Kellogg found his way to racing
Like many youngsters, Harley Kellogg dreamed of being a high-profile hockey or baseball player.
The family sport, auto racing, could wait.
Migrating to Stateline Speedway’s Baby Grand division has come after years of ice time and swings in the batter’s box, although he did mix in go-karts at Sunset Speedway.
“School has always been my top priority, but I have always taken the time to enjoy hockey or playing baseball along with my racing,” he said. “I just think it’s important to do the things you love and I have enjoyed those sports growing up.”
Baseball and hockey stuck until Kellogg entered high school where he found that one sport needed full-time concentration. Family ties were a big part of choosing the steering wheel over bats and pucks.
“Racing let’s me be me,” said Kellogg, who had a top-five finish in last week’s Baby Grand opener at Stateline. “While I do work on the car, my pit crew does most of the set-up work (which includes his parents, Jim and Pam Kellogg). It allows me to focus on the driving part. I do want to learn how to set the car up myself but for now we’re focused on my driving and getting better each week.”
The move to a bigger racetrack and heavier car has not been as daunting as Kellogg thought heading into Baby Grand racing last year.
“The Baby Grand and the karts are similar in driving styles, plus you’re always racing against great drivers at Sunset Speedway and now out at Stateline,” he said. “For me the competition we face each week is the best young talent in the region. Driving the kart on dirt taught me car control, which has helped with the Baby Grand on pavement at Stateline.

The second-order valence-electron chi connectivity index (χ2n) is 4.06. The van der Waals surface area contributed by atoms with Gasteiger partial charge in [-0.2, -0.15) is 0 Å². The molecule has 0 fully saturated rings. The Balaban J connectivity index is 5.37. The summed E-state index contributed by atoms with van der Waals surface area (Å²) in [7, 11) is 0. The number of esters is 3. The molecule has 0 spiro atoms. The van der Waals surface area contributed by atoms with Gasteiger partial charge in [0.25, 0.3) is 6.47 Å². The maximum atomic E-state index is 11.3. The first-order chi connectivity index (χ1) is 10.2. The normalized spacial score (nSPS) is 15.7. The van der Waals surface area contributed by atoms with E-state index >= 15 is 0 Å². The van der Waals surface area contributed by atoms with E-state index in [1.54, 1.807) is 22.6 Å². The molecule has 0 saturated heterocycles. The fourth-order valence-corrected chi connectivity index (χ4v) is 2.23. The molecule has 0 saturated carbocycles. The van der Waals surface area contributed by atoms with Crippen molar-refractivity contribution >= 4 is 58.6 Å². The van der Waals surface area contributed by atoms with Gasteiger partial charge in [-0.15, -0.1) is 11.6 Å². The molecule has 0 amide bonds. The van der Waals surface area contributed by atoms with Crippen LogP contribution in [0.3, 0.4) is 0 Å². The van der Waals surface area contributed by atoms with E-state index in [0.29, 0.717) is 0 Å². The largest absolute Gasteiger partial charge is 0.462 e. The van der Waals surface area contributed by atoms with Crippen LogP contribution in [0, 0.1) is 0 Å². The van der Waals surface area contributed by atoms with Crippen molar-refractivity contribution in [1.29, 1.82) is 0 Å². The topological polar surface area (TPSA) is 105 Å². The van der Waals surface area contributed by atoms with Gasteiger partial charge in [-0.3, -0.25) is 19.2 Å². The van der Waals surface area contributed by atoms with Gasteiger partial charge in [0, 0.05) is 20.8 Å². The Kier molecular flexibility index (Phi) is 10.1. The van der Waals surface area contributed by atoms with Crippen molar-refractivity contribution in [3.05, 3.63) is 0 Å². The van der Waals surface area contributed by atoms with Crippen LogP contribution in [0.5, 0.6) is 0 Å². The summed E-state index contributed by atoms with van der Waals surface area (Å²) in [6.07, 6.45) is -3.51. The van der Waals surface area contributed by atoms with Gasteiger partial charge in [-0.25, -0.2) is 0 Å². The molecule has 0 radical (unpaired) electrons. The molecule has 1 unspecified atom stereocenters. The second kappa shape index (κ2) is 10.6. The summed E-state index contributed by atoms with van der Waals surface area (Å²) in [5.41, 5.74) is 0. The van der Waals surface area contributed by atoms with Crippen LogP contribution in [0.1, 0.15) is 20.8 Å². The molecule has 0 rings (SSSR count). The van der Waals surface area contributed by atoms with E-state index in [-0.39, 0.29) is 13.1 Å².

“Right now I focus on the driving styles and what the car needs and work to get better each time. We have had some good runs since moving to Baby Grands but there is always room for improvement. I know I just need to take the same approach as when we ran karts, which is to learn lap after lap and how to prepare for each race condition.”
Finding the niche of racing has also allowed Kellogg to be involved in a sport despite his health issues.
“Racing allows me to take part in a sport that is using my mind and my physical talent as I battle asthma and chronic lung disease, which sometimes impacted the hockey or baseball play.”
The Baby Grand division, which consists of seven races, returns to the track May 5. Spending time at the track and competing in a family sport is one of many reasons the teen traded nets and diamonds for dirt and asphalt.
“As a driver my biggest influence has been Dale Earnhardt but to have my dad, grandpa, uncles and cousins as role models in racing is the biggest joy I get from going to the track each week,” Kellogg said.